God's way of life is a way of outgoing concern for the good of others. It is offering a hand to help others to do what they cannot do for themselves.
A Bible study on love, one of the fruits of the Holy Spirit.
Last month, a town hall meeting was held at my place of employment, and a minister opened the meeting with a story, which went something like this: A long time ago, a king traveling through his kingdom ...
Richard Ritenbaugh asserts that Christianity has both an inward aspect (building godly character or becoming sanctified) and an outward aspect (doing practical philanthropic good works.) Both aspects are vitally necessary, with righteous character serving . . .
Richard Ritenbaugh, acknowledging that Americans have a reputation for kindness warns that we are likely more and more to see a dark underside of America, where hardness of heart supplants kindness. In this milieu, chesed (covenant loyalty and mercy, or sh. . .
John Reid, reflecting upon a Civil War incident in which a young highly principled lieutenant made an impression upon his abusive captain before sacrificing his life for him, focuses upon the topic of agape love. While we were still sinners, Jesus Christ d. . .
Prior to the Days of Unleavened Bread, we are told to examine ourselves. How can we do that? Here are a few pointers on doing a thorough, honest once over.
The outgoing concern toward other beings begins with God the Father to Christ to us. How much we love our brethren may be a good gauge of how much we love God.
We are called to take on the very nature of God, to put on the love of God. Surprisingly, We can rekindle our first love by ardently keeping God's Commandments.
A biblical study on the basic aspects of one of the fruit of God's Spirit, joy.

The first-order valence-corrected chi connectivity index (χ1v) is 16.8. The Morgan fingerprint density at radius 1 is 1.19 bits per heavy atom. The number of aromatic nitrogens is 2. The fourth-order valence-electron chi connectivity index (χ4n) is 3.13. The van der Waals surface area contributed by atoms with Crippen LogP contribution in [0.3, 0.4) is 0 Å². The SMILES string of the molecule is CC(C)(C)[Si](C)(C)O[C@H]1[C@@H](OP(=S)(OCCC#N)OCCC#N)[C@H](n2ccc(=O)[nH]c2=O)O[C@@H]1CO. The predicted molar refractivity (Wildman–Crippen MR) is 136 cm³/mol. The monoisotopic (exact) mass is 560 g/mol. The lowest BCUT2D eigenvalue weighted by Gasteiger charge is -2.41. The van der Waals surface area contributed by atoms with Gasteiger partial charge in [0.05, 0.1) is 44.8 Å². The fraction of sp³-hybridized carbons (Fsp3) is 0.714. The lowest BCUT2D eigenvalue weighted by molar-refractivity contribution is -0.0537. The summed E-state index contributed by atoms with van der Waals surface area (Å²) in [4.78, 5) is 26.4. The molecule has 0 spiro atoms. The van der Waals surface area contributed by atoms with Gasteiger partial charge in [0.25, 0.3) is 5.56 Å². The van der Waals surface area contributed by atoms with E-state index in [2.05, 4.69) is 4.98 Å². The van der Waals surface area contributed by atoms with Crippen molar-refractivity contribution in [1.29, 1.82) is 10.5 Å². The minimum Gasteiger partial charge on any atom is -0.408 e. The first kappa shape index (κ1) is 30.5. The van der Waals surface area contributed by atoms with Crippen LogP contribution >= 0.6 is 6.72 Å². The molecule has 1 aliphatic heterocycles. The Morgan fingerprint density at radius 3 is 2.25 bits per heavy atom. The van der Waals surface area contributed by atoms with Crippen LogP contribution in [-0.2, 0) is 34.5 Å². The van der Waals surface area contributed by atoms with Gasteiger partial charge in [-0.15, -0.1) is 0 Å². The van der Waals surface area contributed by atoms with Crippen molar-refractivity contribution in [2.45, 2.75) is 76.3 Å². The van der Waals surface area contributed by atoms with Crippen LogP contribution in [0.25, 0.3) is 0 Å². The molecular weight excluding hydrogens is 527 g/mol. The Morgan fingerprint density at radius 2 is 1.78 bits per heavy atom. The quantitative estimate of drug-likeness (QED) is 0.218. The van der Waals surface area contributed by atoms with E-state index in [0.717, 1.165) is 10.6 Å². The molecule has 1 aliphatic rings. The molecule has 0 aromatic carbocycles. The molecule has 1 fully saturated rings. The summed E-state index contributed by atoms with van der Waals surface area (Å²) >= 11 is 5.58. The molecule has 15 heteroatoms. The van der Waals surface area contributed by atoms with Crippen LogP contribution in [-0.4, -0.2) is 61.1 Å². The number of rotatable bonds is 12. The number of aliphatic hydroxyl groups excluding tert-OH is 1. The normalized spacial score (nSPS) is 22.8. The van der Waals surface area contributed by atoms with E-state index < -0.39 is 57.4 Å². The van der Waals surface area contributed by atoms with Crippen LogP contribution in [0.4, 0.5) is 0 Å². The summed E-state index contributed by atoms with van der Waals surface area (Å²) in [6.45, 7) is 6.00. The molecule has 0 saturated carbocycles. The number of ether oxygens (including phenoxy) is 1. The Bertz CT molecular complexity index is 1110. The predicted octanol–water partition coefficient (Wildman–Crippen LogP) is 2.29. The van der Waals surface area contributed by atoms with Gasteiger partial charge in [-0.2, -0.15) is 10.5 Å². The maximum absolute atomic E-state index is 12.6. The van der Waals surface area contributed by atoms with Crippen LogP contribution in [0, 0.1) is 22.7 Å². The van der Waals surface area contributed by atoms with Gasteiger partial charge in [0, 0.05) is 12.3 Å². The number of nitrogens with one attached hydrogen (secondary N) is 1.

We all have low days, but when our despondency turns to self-pity, we have a problem. 'Woe is me' can hamper our growth because it is self-centeredness.
Kim Myers suggests that the government assumes an unseemly role as being entitled to do whatever it wants, dominating over the lives of its constituents, instead of functioning as a servant. Having in the last several decades ignored the Constitution, and . . .
John Ritenbaugh shows that the Days of Unleavened Bread have both a negative and positive aspect. It is not enough to get rid of something negative (get rid of the leavening of sin); if we don't do something positive (eat unleavened bread or do righteousne. . .
Perhaps the main impediment to overcoming is our innate selfishness. Our goal is to bear the character of our God, whose primary characteristic outgoing concern.
John Ritenbaugh continues to examine the details of the vine and branch analogy concluding that Jesus presents Himself as the true or genuine Vine, as contrasted to the unfaithful or degenerate vine (ancient Israel). As the church (the Israel of God) is ob. . .
Richard Ritenbaugh, describing the effects of the high-speed, pressure packed world, warns us that no one is immune to pressures, even if we live in the most remote rural region. Increasing knowledge without the capacity to process this knowledge leads to . . .
Martin Collins, citing Ephesians 4:29-32, warns against corrupt, bitter, and wrathful communication, a practice which may grieve or attenuate God's Spirit. We have the tendency to nurse or harbor grievances and bitterness, souring our outlook on everything. . .
Mark Schindler, reiterating that we have been created in the image of God, and that those called by God are to have the His mind, reminds us that the seed-bearing herbs and trees indicate that God desires a continual process of regeneration and productivit. . .
The Bible shows different forms of holiness, different forms of righteousness, and different forms of love. The holiness of the Old Covenant referred to something cut away, separated, or consecrated for special use—but not inherently moral or ethical. . .
The apostle Paul predicted the end-time generation to be unthankful. As Christians, we need to buck this trend and show our appreciation to God and fellow man.
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